“Goya is a haunting presence,” says Armitage via Zoom from his London studio. “He’s there for me both in terms of what he does with an image technically but also conceptually, the ideas behind what he chooses to paint and the way he thinks about society. .”
The son of a British father and a Kenyan mother, Armitage spent his childhood in Nairobi. In 2000, aged 16, he entered boarding school in the United Kingdom, then studied painting at the Slade School of Fine Art and the Royal Academy Schools. Today, with a studio behind his parents’ house in Nairobi and another in London, he divides his time between the two cities – although Kenya is the place he calls home.
There’s a dark humor to Goya’s work, which Armitage finds compelling – and easy to relate to if you’re Kenyan, he thinks. “I’ve always found him to be intensely funny! Even the darkest of his paintings is often satire.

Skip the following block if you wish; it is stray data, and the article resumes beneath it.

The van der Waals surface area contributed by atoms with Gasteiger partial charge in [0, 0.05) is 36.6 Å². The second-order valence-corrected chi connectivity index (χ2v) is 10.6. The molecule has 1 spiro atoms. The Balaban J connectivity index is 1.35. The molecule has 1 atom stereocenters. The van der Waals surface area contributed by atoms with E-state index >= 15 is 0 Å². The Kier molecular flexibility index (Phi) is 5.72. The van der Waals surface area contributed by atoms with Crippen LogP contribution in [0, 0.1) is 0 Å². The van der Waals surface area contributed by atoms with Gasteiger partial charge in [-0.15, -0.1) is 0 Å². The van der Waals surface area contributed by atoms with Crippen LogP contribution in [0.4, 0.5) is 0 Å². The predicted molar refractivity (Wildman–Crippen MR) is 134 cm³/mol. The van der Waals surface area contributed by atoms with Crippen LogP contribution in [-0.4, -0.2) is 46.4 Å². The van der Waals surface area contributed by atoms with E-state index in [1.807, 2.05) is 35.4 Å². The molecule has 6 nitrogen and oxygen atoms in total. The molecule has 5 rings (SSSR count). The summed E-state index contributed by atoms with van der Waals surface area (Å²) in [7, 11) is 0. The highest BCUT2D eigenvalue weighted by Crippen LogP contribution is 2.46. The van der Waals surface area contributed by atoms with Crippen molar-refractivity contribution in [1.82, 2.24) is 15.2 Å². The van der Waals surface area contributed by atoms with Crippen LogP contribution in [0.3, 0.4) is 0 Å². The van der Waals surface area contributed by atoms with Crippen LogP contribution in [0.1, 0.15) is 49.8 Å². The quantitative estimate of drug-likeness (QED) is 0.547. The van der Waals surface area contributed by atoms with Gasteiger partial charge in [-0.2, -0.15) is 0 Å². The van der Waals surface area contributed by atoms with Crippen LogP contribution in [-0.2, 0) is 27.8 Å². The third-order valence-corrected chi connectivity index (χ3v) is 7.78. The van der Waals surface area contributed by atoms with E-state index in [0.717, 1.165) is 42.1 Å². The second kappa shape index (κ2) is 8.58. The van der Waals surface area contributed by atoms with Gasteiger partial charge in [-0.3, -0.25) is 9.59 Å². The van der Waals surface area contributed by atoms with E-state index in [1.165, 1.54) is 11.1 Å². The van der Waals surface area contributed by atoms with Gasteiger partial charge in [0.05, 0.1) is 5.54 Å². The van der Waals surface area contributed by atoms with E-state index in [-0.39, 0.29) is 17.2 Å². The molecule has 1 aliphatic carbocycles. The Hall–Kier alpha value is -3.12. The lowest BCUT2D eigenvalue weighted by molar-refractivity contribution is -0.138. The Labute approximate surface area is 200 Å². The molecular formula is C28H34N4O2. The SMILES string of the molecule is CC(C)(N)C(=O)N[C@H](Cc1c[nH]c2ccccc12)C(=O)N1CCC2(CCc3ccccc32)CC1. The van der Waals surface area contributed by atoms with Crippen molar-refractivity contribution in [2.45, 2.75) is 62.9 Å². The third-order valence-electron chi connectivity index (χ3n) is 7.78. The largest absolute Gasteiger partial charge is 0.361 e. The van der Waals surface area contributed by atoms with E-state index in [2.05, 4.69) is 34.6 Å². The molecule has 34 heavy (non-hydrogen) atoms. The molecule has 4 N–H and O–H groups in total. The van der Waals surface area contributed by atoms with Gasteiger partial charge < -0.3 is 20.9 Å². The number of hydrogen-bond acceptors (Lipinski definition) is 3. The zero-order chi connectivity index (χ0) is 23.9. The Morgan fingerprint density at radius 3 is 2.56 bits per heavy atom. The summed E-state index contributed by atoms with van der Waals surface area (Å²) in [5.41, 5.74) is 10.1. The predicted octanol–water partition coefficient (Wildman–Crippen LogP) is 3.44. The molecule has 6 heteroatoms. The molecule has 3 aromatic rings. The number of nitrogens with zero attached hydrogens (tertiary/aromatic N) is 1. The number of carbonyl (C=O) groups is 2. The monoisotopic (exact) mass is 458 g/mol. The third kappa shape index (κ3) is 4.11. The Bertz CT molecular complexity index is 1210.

Armitage’s own paintings draw inspiration from political events, social media and pop culture. They weave together folklore, myths and personal memories: the five works presented here are a Goya-like vision of Kenyan society. In “Anthill” (2017), three exorcised women evoke the aerial figures of “Atropos” as they fly towards us on hyenas. In “Mkokoteni” (2019), two Goya-style cartoons capture the chaos of Kenya’s 2017 elections. With a nod to “Los caprichos”, in which hideous old men woo beautiful young women, in “Mangroves Dip” (2015) Armitage muddles the Kenyan coastal sex tourism industry.
Invoking the resolute Greek heroine, “Antigone” (2018) depicts, with Goya-esque irony, a naked woman sitting in a semi-pornographic pose beneath the words “All she wants is to get married.” Intended as a critique of the slow-to-die attitude in Kenyan society that a woman needs a husband to validate her existence, the complex issues surrounding the representation of the female body nevertheless make the painting uncomfortable to view.